Losing data can be the ultimate business killer. According to atlantatech.net, “the cost of lost or stolen data access is estimated at $1.7 billion per year,” industry-wide. Backing up your data is the simplest step you can take to avoid these huge costs. In a 2014 article for CIO, Paul Mah advises that businesses use the “2+1” strategy. “For critical data,” he says, “businesses should make two full copies, maintained on separate physical devices. In addition, a third copy should be kept offline, preferably stashed at another location.” He points out that having one copy in a different location “protects a business from fires, floods and other localized natural disasters.”

Cloud backup solutions are gaining traction among small business owners these days, with companies like Carbonite, CrashPlan, and Backup Blaze being major players in the field. The previously mentioned Atlanta Tech article gives the following as factors to consider when choosing a cloud backup provider:

  • “Is Public, Private, or Hybrid Cloud the Best Bet for Your Business?”
  • “Which Type of Backup Schedule is Best for You?”
  • “Do They Offer Sufficient Flexibility for Your Storage and Scalability Needs?”
  • “How are Their Uptime Guarantees?”
  • “Do They Offer Sufficient Data Security and Compliance?”
  • “Do You Have Adequate Bandwidth?”
  • “Is There an Opportunity for Unified Business Communications?”

While cloud backup is the hip thing to use, Paul Mah recommends tape storage technology for your backup.

There are plenty of options out there for Cybersecurity. It all may seem a little overwhelming at first, but the important thing to do is educate yourself. Below, I’ve listed some resources that can be very useful in learning what security you need, how that security works, and what the options available are. Be sure to check them out, and ask your SBDC counselor about the Cybersecurity Workbook.

For further reading:

https://www.cio.com/article/2378019/small-business/how-to-build-a-storage-and-backup-strategy-for-your-small-business.html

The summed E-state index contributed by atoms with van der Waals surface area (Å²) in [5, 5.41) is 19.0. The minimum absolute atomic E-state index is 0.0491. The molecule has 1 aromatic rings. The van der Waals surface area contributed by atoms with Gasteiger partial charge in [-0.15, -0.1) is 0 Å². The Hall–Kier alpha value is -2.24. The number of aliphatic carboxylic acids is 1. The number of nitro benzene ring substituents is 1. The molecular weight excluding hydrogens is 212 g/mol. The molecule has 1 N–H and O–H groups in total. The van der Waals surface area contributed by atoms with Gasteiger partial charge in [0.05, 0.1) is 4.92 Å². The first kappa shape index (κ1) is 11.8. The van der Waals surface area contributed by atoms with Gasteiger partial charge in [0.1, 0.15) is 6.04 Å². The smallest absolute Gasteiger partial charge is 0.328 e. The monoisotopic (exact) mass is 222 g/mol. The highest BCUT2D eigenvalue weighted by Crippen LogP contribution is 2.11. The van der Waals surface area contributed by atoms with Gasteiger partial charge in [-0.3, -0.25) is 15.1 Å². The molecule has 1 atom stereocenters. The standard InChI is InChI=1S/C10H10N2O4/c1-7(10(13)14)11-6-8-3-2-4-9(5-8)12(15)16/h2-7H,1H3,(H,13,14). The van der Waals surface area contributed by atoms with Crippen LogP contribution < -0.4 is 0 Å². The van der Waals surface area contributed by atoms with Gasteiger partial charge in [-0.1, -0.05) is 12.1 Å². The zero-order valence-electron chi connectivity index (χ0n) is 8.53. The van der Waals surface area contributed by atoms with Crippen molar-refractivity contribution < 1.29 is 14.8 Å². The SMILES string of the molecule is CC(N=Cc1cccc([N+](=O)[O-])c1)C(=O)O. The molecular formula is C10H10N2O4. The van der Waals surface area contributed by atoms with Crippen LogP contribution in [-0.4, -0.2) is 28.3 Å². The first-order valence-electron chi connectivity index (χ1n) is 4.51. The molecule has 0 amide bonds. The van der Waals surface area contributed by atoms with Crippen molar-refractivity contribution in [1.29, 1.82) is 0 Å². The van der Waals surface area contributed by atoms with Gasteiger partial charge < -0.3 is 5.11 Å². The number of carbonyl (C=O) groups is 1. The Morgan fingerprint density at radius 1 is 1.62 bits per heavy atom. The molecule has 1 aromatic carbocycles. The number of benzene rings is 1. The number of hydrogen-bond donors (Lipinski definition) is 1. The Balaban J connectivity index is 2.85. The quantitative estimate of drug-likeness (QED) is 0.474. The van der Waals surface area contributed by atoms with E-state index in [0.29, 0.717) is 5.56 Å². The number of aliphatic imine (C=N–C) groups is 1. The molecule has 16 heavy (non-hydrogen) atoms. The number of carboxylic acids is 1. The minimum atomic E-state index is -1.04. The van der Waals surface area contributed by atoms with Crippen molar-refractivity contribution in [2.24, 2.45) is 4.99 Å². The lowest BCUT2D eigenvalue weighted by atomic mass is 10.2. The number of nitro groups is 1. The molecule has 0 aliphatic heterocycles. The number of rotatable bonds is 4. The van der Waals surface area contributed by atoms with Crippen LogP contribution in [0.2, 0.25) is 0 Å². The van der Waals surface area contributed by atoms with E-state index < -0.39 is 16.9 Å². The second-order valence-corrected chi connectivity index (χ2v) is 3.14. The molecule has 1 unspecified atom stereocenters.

https://www.techrepublic.com/article/10-things-to-look-for-in-an-antivirus-application/

http://www.techrepublic.com/blog/10-things/10-things-to-look-for-in-a-hardware-based-firewall/

https://www.comodo.com/resources/home/how-firewalls-work.php

Cybersecurity, Part I

by Tyler Raymie

Why should a small business need to worry about cybersecurity? Sure, there are hackers and data thieves out there, but they only go after big corporations, right? Some of the numbers regarding the threat to small businesses may surprise you. While you shouldn’t let these statistics paralyze you, or shy away from the competitive advantage technology can provide, you need to be aware of the risks that exist. Let me outline for you why you need cybersecurity, and give you some numbers for perspective.

Organizations are relying more and more on cloud services. While this provides extra convenience, it is also a great target for potential hackers. Additionally, any device connected to the internet can be attacked. Munichre.com reports that “one-third of U.S. consumers experienced a computer virus, hacking incident or other cyber attack in [2016].” Clearly, attackers are more active now that they know the pool of potential victims is growing. Not only that, but they know that businesses are viable targets as well. On October 31 of last year, nudatasecurity.com reported that “64% of companies have experienced web-based attacks.” Unfortunately, the increased convenience and capabilities that come with cloud storage, digital technology, and the like, also bring increased risk in the form of viruses, ransomware, and data breaches.